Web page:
Jackson Taylor Executive Search London and Darlington

CORPORATE GOVERNANCE

    - is it really working?

     According to one recent survey, leading institutional investors noted serious deficiencies in the disclosure practices of 170 of the world‟s largest companies; corporate accounts are failing to inform investors. the impending crisis. A senior bank official has now publicly proclaimed that the bank is taking a more detached view on Supervisory Boards and that representation should come from Role of Auditors industrialists who have the more appropriate experience. In Germany, the banks take a far more direct and pro-active role in There is also a considerable groundswell of opinion regarding shareholdings than their UK counterparts and their resolution of the role of the auditor and the audit report in terms of corporate corporate governance policy is some way off. An integrate governance, with a suggestion that the auditor should be named European approach to this vital area is even less likely to take The General Motors Guidelines as an individual when he presents his report on the company. place. The United States has, of course, been at the forefront of Furthermore, there is a case to be argued that for public developments and General Motors recently introduced new companies, the appointment of an auditor should be for a guidelines for the role and composition of its Board of Directors. maximum period and thereafter a change should be required Throughout the 1980s, GM was headed by Roger Smith as under legislation. The accountancy profession will, of course, Chairman and Chief Executive Officer. Ros Perot, the former argue against this on the grounds that the longer the firm acts as US Presidential candidate and one time GM Board member, an auditor for a particular client, the more it becomes au fait with described other members of the Board as “pet rocks” because of the nuances of that business. The auditor is then able, it is what he saw as their lack of involvement. In 1992, the Non-claimed, to prepare a more effective report to the shareholders. Executive Directors of GM forced the removal of the then This argument is, perhaps, countermanded by some of the more Chairman and Chief Executive, Roger Stempel, and replaced spectacular collapses of recent times, shortly after a routine him with John Smale in the role of Chairman Smale had led endorsement of the Annual Report by the auditors. the battle from his position as a Non-Executive Director. The power shift in General Motors has hailed a new era in corporate There is no doubt that the accountancy profession is becoming governance with a majority of Non-Executives on the board. more “aware” of its obligations and involvement with corporate The guidelines published by GM do not resolve the argument governance per se and the move towards incorporation by the between separating the role of Chairman and Chief Executive, profession suggests a concern in respect of personal liability. It arguing that the Board should be free to exercise choice in this is very much a case of “watch this space”. matter in the best interests of the company. The GM guidelines do, however, require Non-Executive Directors to evaluate the performance of the CEO and this assessment is to be taken into account by the compensation committee in settling pay for the position. Representing Shareholders Another major area of concern regarding the report on corporate governance must be that it has been sponsored by a number of bodies, with the exception of one truly representing shareholders, Independent Judgement for whom the whole subject ought to be the prime motivation. The economic climate in 1995 has been less inclined to produce the spectacular corporate collapses, which characterised the late 1980‟s and early 1990‟s, and it is therefore difficult to quantify The German Experience the results of the report at this stage. On a positive note, more and more companies provide testimony to the split between the The UK debate surrounding corporate governance and the role of Chairman and Chief Executive becoming an accepted protection of shareholder interests is progressive and responsible. principle in practice a move proposed, but not required, by the In Germany, a similar dialogue is under way, following criticism Cadbury Report. of the dual board structure (where shareholders and labour representatives act, effectively, as Non Executive Directors on Corporate governance has become an issue of great significance Supervisory Boards). The debate in Germany has been fuelled throughout the world. The effectiveness of the first Cadbury by a spate of domestic corporate disasters; Metallgesellschaft, an Report is still open to debate, but what it has achieved is to open industrial and trading operation, suffered heavy losses in US oil a forum for dialogue on the proper issues of corporate futures trading and had to be rescued by the banks to the tune of governance. The raised profile of Non-Executive Directors and ?1.45bn. their spirit of independent judgement are positive but the broader aspects need to be addressed. The archetypal comments of the Germany‟s biggest bank, Deutsche Bank, had a stake in the archetypal chairman “Will all those who disagree with the business and a director headed up the Supervisory Board. This proposal indicate by saying „I resign‟” – are hopefully, banished led to considerable criticism of the banks‟ failure to be aware of from boardrooms for good. Anthony A Taylor BA (Hons) MIMC CMC FIMgt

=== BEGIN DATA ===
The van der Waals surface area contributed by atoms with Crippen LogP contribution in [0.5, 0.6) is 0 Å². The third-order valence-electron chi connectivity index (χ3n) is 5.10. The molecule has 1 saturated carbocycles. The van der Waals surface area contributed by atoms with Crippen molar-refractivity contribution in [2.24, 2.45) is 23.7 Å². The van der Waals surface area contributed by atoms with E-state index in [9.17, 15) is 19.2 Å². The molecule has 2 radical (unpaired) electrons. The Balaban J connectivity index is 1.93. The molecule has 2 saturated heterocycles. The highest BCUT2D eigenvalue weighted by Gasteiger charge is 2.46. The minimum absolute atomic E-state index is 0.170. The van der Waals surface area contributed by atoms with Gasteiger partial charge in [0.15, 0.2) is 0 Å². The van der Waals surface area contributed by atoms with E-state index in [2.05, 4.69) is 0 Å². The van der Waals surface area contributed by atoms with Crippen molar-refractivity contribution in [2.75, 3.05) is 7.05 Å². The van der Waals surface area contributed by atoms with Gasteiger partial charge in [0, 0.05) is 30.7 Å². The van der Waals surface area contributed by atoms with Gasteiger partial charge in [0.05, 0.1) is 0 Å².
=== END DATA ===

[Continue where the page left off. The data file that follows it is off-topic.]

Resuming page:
Jackson Taylor Executive Search London and Darlington

Report this document

For any questions or suggestions please email
cust-service@docsford.com